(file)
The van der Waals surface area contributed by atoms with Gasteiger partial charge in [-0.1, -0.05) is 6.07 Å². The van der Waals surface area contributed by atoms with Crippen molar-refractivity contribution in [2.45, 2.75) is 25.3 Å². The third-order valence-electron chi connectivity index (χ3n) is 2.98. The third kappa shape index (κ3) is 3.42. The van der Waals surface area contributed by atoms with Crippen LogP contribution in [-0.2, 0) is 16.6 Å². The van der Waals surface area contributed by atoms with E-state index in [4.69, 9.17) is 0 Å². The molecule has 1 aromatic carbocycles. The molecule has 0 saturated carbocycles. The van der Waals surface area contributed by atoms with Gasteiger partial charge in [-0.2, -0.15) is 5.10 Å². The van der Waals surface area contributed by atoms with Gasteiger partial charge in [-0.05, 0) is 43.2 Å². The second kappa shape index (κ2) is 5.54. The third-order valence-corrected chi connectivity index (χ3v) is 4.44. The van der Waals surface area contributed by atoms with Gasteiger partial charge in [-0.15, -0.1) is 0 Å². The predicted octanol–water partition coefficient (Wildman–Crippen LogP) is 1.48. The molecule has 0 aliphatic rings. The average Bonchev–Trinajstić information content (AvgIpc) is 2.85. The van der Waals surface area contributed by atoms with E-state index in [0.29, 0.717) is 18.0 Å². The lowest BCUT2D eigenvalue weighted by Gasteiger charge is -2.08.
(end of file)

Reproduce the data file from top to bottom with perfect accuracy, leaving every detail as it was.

The van der Waals surface area contributed by atoms with Gasteiger partial charge in [-0.1, -0.05) is 6.07 Å². The van der Waals surface area contributed by atoms with Crippen molar-refractivity contribution in [2.45, 2.75) is 25.3 Å². The third-order valence-electron chi connectivity index (χ3n) is 2.98. The third kappa shape index (κ3) is 3.42. The van der Waals surface area contributed by atoms with Crippen LogP contribution in [-0.2, 0) is 16.6 Å². The van der Waals surface area contributed by atoms with E-state index in [4.69, 9.17) is 0 Å². The molecule has 1 aromatic carbocycles. The molecule has 0 saturated carbocycles. The van der Waals surface area contributed by atoms with Gasteiger partial charge in [-0.2, -0.15) is 5.10 Å². The van der Waals surface area contributed by atoms with Gasteiger partial charge in [-0.05, 0) is 43.2 Å². The second kappa shape index (κ2) is 5.54. The third-order valence-corrected chi connectivity index (χ3v) is 4.44. The van der Waals surface area contributed by atoms with Gasteiger partial charge in [-0.15, -0.1) is 0 Å². The predicted octanol–water partition coefficient (Wildman–Crippen LogP) is 1.48. The molecule has 0 aliphatic rings. The average Bonchev–Trinajstić information content (AvgIpc) is 2.85. The van der Waals surface area contributed by atoms with E-state index in [0.29, 0.717) is 18.0 Å². The lowest BCUT2D eigenvalue weighted by Gasteiger charge is -2.08.